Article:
Succulents, also known as succulent plants, are more popular than ever. They look super nice, low maintenance and extremely versatile. Find out what succulents are, what types there are, how to care for them, and how to take succulents from cuttings!
What are succulents?
In botany, succulents, also known as succulent plants, are plants with parts that are thickened, fleshy and swollen, usually to retain water in arid climates or soil conditions. The word succulent comes from the Latin word sucus, which means ‘juice’. Succulents can store water in a variety of structures, such as leaves and stems. In horticulture, the term succulent is sometimes used in a way that excludes plants that botanists would consider succulents, such as cacti. Succulents are often grown as ornamental plants for their striking and unusual appearance and their ability to bloom with minimal care.
Types of succulents?
As mentioned, there are many different types of succulents, all of which look different. We have listed the most popular succulents for you.
1. Donkey’s Tail
Known as Burro’s Tail or Donkey’s Tail, this Mexican succulent is perfect for plant hangers, with its heavily laden stems that drag down. It has thick, tapered blue-green leaves that sit on the rope-like stems that grow up to 12 inches long. Moreover, beautiful pink flowers grow on it. This vent plant is very hardy and will thrive if neglected, but it needs protection in colder climates. Most sedums prefer full sun to partial shade and should be watered regularly with good drainage.
2. Aloe Vera
The Aloe Vera is super popular. Not only do these attractive plants have amazing healing properties, they are also very easy to grow. People use the juice of the Aloe plant to soothe burns, scrapes and bites. Aloe Vera is best planted in frost-free zones and likes full sun or light shade. Semi-frequent watering is required, but you can let the soil dry in between without causing the plant too much suffering. They come in many sizes, including miniature versions. The larger species can grow leaves up to a meter long. So make sure you choose the right type for your home.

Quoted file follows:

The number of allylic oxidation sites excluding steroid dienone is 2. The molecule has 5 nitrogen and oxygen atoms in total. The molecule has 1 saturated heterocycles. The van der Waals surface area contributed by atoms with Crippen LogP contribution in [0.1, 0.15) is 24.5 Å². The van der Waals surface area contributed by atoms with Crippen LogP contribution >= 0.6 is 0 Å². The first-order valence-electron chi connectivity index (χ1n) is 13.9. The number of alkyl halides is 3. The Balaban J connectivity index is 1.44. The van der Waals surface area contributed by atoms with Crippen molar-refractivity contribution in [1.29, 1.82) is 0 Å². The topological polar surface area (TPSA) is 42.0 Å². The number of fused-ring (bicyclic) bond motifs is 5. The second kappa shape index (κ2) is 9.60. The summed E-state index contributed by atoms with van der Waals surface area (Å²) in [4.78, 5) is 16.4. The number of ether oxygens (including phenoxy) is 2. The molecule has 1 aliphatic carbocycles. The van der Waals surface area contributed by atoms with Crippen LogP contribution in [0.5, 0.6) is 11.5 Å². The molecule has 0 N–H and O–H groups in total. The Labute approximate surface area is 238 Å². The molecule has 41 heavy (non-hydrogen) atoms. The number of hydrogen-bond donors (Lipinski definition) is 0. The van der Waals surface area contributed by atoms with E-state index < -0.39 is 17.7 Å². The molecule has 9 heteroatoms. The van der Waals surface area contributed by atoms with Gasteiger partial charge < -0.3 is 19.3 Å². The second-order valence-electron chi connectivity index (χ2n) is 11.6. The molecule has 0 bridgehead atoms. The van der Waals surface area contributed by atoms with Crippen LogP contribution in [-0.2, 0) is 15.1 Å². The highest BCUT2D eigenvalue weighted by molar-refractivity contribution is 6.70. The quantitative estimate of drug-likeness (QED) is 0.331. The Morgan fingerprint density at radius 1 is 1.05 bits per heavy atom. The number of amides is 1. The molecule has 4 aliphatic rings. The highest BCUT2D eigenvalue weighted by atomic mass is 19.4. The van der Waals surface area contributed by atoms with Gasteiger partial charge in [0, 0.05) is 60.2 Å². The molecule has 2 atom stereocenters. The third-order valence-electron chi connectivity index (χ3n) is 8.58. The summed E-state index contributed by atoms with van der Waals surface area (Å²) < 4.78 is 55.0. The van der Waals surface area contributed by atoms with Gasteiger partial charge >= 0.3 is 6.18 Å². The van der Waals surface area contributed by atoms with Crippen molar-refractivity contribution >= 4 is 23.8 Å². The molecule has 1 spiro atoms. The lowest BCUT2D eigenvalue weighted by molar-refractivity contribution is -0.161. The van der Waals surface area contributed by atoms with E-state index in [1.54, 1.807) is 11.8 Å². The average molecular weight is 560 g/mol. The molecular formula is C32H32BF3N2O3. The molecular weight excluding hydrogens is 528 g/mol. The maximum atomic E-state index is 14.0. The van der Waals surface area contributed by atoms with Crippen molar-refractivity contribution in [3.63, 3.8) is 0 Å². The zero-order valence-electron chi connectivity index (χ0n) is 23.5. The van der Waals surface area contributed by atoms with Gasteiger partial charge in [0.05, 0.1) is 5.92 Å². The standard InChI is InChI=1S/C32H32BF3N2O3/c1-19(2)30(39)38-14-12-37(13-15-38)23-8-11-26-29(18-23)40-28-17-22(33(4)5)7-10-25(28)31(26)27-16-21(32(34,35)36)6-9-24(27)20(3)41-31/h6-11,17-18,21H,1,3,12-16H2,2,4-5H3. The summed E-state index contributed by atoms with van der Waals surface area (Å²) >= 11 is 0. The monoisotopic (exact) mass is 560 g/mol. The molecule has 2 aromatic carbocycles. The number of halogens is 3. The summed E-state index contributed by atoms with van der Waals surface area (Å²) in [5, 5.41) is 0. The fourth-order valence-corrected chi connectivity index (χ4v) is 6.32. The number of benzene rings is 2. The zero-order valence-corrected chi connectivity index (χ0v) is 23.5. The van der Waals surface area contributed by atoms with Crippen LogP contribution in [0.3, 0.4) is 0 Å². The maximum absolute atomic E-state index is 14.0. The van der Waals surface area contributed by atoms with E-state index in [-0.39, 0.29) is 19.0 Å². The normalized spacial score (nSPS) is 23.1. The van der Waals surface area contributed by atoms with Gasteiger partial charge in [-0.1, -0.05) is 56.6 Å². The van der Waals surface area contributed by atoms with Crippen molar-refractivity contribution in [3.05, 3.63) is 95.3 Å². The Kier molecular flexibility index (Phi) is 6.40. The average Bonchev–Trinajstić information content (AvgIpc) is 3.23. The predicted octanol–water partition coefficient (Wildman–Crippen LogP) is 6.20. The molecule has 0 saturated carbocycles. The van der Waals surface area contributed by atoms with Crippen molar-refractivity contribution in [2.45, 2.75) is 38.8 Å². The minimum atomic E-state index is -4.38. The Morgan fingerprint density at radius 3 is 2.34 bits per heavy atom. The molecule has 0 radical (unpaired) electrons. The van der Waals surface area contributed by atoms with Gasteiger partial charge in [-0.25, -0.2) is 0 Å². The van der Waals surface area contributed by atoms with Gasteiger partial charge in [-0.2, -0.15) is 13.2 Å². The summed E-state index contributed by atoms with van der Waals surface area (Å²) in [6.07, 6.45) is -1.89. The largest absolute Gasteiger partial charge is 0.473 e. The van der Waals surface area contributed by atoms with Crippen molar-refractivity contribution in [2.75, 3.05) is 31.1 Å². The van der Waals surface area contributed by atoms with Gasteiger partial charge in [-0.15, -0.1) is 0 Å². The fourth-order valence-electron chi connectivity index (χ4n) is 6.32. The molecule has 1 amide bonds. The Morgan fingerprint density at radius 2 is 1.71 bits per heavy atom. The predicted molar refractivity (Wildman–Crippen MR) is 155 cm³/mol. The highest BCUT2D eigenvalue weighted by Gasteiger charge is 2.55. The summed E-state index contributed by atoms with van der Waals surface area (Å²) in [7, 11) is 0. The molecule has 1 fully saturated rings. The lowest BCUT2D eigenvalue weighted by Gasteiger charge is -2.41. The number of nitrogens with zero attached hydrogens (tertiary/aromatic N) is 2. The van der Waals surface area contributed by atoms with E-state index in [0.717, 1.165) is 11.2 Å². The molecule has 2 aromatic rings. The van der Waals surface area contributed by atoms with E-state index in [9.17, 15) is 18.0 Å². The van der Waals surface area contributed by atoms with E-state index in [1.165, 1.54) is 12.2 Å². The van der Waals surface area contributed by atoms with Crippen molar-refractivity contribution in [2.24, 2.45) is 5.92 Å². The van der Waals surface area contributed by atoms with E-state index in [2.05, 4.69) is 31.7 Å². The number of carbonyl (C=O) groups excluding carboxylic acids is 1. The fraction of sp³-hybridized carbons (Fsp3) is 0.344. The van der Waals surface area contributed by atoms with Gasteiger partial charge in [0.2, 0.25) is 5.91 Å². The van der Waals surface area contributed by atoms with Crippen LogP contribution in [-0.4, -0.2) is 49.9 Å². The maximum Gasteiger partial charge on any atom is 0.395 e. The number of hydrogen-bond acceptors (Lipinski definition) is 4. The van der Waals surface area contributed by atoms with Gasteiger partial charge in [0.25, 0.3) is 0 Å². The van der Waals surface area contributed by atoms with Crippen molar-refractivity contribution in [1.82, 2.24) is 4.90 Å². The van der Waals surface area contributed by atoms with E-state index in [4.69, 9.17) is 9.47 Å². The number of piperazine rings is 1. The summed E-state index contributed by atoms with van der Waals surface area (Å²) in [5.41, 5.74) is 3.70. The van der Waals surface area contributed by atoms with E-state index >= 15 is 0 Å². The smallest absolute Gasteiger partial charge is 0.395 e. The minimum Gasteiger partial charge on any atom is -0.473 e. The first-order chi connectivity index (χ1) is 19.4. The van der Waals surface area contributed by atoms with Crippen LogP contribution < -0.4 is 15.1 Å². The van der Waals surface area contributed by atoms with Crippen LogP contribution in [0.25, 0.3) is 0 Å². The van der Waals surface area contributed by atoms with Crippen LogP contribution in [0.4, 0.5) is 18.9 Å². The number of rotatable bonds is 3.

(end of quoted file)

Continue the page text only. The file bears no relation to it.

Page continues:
3. Agave attenuata
Agave can be grown in pots or in garden beds and is drought tolerant, so it is the perfect plant for the gardener. They are one of the most architectural plants. Agaves have bold, succulent leaves that set the tone for wherever they are planted. Many varieties have sharp spines along the leaf margins and at the tip, adding to their dramatic presentation. The blue-green rosettes naturally spread by producing offsets at the base of the plant.
Considered one of the most attractive succulents, because of their colors and variations. Echeverias are extremely hardy and they can tolerate extended periods without water. Make sure the soil dries out completely before watering again. They do well in unglazed clay pots, which allow the water to evaporate. Their rosettes can be as small as 2 cm, up to 50 cm in diameter. Color can vary from white to orange and pink to red. These low-growing evergreen succulents fall under a category called hens-and-chicks. These succulents have an original rosette called the ‘Hen’, which produces small rosette offsets known as the ‘Chicks’.
Sempervivum tectorum – also called the Common House Look – is often compared to rubbery roses. They are also known as hens and chicks and are similar to the Echeveria variety. Their care needs are very different, however – Sempervivum is a tough, hardy plant that prefers cold weather. Their leaves are narrower than those of Echeveria and have pointed tips. They produce small pink, red or orange star-shaped flowers.
6. Blue chalk sticks (Senecio serpens)
These succulents can grow up to 12 inches tall and produce yellow daisy-like flowers in summer. They are perfect as a ground cover and do well in sunny places. It has a dense habit and grows very quickly over a wide area, so it is perfect for those areas of the garden that you want to keep maintenance-free. To keep the bushy clump, prune it a bit after it blooms.
7. Jade plant
The jade plant – also called a money tree – is considered a symbol of good luck. The South African native is characterized by thick stems and thick glossy green leaves and can grow up to a meter and a half in height. The most important consideration in caring for a Jade Plant is proper watering. You should never let a jade dry out, but too much water will cause root rot. Place the plant in a well-draining terracotta pot for good air circulation through the soil, in a light, sunny spot.
8. Woman’s tongue
The Lady Tongue is a succulent that anyone can keep alive with minimal effort. The plant is native to tropical West Africa and gets its name from the long, pointed, patterned leaves. It is a great houseplant, tolerates low light (but grows best with medium to high light) and should dry out between waterings. Research by NASA has shown that these succulents are one of the best air-purifying plants for your home, removing toxins such as formaldehyde and benzene from the air you breathe.
9. Pea plant
The Pea Plant is characterized by small green pearly balls along dangling stems. It is a striking addition to any space, especially when draped in a plant hanger. Like most succulents, they are very drought tolerant and require bright light, well-drained soil and minimal watering. Another added benefit is that they grow quickly (dangling to about 60 centimeters) and are easy to stick.